How to Incorporate Employee Retention in Your Exit Plan

Every business owner should compose an exit plan, even if the notion of selling the business appears to simply be a faraway thought for the future. Preparing an exit plan early will arm the business owner with the correct tools for when the time comes to sell.


When a business owner constructs an exit plan, he or she ought to focus heavily on building a strategy that will generate a high amount of employee retention. While the buyer may desire to restructure post-closing, they will also want to retain the key staff members that have played a large part in helping the business be successful up to this point. Employees tend to be wary of a new buyer; often out of the fear of losing job security or out of loyalty to the previous owner. A company is only as strong as its staff, so if the buyer is stuck with only a handful of remaining employees once the full transition has been completed, the acquisition could lose a great deal of value to the buyer.


Therefore, it is within the seller’s best interest to create incentives for employees to remain with the company throughout the transition process and beyond. The seller must convince their team that the decision to sell will only add benefit to the company, and therefore prove to be an advantage rather than a detriment to the employees.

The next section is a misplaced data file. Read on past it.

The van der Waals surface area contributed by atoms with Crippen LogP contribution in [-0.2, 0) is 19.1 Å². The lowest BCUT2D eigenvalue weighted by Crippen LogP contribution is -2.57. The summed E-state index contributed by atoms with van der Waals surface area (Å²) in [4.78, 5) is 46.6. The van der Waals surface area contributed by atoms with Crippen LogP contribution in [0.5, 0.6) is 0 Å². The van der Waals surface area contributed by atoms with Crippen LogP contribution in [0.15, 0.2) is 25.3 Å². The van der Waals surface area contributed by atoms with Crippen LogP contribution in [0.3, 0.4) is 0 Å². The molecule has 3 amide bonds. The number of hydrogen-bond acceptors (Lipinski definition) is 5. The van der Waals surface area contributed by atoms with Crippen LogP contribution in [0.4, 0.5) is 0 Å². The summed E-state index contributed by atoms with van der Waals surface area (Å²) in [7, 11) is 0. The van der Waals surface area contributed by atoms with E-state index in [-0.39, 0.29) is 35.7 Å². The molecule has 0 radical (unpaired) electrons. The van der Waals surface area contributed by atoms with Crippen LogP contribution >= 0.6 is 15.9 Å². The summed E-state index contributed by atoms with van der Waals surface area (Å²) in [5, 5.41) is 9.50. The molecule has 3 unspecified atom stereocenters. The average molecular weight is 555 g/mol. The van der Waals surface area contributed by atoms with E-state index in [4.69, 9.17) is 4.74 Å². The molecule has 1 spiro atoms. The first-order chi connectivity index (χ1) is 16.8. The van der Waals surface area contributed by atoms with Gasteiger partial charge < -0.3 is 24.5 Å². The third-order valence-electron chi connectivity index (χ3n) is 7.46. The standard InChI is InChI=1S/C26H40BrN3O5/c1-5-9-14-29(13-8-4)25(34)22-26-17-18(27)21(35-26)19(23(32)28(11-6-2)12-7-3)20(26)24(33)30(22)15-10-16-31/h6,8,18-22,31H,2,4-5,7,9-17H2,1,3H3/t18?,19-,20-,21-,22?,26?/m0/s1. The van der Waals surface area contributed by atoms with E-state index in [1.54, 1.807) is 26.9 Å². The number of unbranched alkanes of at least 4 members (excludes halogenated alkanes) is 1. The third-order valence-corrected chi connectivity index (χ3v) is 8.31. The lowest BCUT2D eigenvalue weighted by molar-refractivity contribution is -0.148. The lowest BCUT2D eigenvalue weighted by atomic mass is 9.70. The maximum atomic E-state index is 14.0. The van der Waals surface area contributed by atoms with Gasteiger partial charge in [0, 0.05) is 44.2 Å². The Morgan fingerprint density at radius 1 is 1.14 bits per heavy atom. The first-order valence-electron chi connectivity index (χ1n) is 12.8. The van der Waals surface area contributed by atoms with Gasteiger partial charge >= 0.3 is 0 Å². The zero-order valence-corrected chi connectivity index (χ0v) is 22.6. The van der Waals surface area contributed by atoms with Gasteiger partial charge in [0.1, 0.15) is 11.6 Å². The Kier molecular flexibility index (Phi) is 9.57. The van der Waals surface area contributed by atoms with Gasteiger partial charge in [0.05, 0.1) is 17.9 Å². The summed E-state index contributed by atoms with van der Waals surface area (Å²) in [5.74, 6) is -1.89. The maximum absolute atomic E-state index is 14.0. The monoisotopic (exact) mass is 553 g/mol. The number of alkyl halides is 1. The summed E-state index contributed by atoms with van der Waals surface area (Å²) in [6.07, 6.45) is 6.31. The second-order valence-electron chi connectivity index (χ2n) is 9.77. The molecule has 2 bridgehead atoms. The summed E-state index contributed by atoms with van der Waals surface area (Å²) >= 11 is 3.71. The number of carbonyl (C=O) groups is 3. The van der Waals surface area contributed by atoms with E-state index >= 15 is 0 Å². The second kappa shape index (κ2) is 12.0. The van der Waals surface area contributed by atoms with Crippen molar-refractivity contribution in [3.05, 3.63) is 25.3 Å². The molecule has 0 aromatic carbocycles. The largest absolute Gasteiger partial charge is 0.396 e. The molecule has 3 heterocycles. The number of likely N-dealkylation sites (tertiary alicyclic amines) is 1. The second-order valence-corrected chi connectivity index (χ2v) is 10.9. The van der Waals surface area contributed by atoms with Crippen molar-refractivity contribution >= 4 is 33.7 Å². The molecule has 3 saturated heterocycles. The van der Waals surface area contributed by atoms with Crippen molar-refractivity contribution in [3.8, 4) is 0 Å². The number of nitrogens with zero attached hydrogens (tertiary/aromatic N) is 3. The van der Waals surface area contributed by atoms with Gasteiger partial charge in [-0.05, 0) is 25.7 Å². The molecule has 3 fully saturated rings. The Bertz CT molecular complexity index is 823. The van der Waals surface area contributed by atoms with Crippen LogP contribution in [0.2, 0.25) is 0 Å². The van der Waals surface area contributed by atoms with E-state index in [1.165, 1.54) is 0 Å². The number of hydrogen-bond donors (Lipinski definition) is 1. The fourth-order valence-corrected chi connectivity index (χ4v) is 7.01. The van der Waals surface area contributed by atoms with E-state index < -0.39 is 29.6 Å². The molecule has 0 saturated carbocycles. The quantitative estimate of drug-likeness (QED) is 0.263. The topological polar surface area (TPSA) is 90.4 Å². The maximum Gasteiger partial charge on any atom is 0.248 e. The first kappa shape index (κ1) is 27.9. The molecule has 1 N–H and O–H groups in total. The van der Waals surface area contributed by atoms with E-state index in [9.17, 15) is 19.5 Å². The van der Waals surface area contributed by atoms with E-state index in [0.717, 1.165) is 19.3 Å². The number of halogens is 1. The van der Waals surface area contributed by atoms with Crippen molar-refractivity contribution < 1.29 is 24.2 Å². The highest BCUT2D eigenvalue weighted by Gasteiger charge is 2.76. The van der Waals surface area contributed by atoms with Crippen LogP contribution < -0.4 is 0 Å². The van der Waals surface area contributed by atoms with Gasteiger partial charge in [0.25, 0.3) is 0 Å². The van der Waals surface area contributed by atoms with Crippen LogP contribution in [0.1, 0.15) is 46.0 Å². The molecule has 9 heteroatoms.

One common manner in which a seller will convince employees to remain with the company, even after it changes hands, is through a stay bonus plan. This plan offers bonuses to key staff members once they have fulfilled its agreements (such as length of retention). However, only a small number of employees can be offered this bonus if it is to be viewed as valuable. It is important to note that any future increases in salaries or benefits that will accrue to the new owner be disclosed however.


The stay bonus may be delivered in a variety of manners. The incentivized program could reward employees with a cash advantage, but then it has the ability to allow the staff to leave the company directly after they receive their payout. Instead, any monetary incentives should be placed in an escrow account and only be provided once certain stipulations have been met. An escrow will allow the employee to gain a larger bonus in accordance with the length of time that they remain with the company. It is important to secure employee retention throughout the entire M&A process, as well as the duration of the seller’s earn-out period, if one is being implemented.


A stay bonus plan greatly lowers the risk for the buyer, and therefore encourages them to follow through with the deal. Consequently, not only will a solid exit plan support the seller in forming a blueprint for his or her own future, but it also has the ability to assist in the successful completion of the M&A deal.


If you would like to learn more about exit planning for your business, please contact George & Company. We would be more than happy to assist you in making the smoothest exit possible.